"Dear Lord, what have I done?" she whispered. It wasn't just Newt she'd betrayed, when her need for simple human comfort had pushed her into responding so passionately. Mr. Mosby's intentions, when he first held her, might have been those of a man trying to comfort a friend, rather than those of a lover. What if Hannah herself, overtaken with grief, loneliness and despair, knowing that he was attracted to her and perhaps even in love with her, had taken those gentle actions and turned them into something deeper and more dangerous, so that Clay had merely responded to her. "No man is strong enough, if the woman isn't strong enough," Hannah murmured to herself, unable to remember where she had heard or read those words.
"No, it wasn't just you. At the very beginning, he might have been trying to comfort you, but he was more than willing to go further than that. It was something he wanted to happen. There were two of you in that room, and both of you have to share the responsibility."
Hannah couldn't remember ever missing her mother as much as she did right now. Mother would have known what to do, she would have offered comfort, support, and good advice. Neither Father nor Austin could provide the help Hannah needed now. In fact, if Austin found out what had happened in the bedroom, he was more than capable of going after Clay Mosby with the intention of punching him out, only her poor brother would never stand a chance against a man that hard and experienced.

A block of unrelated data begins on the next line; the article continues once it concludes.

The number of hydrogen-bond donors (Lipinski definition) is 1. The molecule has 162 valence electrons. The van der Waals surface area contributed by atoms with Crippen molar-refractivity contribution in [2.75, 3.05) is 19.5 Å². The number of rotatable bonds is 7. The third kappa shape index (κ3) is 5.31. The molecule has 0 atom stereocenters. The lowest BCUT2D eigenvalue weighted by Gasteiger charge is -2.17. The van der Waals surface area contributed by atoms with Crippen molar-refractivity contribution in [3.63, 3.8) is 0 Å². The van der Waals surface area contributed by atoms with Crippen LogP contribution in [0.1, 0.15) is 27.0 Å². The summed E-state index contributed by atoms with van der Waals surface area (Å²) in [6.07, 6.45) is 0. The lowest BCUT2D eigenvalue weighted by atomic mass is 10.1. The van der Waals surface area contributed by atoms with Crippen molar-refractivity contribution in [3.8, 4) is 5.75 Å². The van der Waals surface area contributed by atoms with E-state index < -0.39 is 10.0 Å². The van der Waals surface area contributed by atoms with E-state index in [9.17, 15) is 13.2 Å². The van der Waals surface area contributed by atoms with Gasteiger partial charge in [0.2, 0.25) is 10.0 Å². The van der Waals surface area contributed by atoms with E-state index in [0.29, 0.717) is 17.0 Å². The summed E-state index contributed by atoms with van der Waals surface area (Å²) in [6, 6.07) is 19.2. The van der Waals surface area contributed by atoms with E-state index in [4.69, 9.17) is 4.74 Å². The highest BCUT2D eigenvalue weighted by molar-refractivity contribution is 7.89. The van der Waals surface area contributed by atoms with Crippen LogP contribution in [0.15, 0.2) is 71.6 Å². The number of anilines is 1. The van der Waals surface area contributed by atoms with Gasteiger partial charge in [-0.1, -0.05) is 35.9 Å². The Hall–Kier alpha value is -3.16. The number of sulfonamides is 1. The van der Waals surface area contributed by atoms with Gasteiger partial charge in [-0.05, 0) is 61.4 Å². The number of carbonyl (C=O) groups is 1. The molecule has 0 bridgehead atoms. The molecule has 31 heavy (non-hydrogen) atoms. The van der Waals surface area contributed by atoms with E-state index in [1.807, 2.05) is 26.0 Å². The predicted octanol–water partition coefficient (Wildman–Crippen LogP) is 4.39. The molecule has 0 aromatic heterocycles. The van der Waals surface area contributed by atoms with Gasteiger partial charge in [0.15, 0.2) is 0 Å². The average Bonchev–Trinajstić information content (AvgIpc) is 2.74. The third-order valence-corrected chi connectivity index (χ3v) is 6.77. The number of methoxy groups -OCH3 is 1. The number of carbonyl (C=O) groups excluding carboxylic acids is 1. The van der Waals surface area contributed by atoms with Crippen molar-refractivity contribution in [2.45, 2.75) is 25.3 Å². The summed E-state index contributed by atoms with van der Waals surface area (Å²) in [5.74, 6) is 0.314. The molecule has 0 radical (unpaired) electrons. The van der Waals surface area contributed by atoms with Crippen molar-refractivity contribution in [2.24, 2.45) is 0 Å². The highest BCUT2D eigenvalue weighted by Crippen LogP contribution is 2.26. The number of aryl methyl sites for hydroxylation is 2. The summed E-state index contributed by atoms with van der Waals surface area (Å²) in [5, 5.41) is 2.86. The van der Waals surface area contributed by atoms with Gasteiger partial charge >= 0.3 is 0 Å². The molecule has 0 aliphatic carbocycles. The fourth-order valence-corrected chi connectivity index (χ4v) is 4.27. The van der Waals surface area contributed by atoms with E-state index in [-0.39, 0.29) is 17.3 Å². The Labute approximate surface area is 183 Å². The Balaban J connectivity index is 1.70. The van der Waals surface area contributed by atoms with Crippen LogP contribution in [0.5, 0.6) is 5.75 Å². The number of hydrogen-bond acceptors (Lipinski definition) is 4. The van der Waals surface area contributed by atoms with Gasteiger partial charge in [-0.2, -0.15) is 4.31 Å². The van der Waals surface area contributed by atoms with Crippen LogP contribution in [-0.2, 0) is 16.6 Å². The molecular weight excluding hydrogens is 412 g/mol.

Ida! Ida would understand, and she would know what was the right thing to do now. Hannah rose from her chair, and sat down again just as fast. Ida, like everyone else, believed that Newt was dead, and she had been the first person to see that Mr. Mosby was interested in Hannah, so any advice she gave would be colored by her beliefs. There wasn't anyone Hannah could talk to about this, however much she wanted someone to comfort her and reassure her that she hadn't done anything wrong.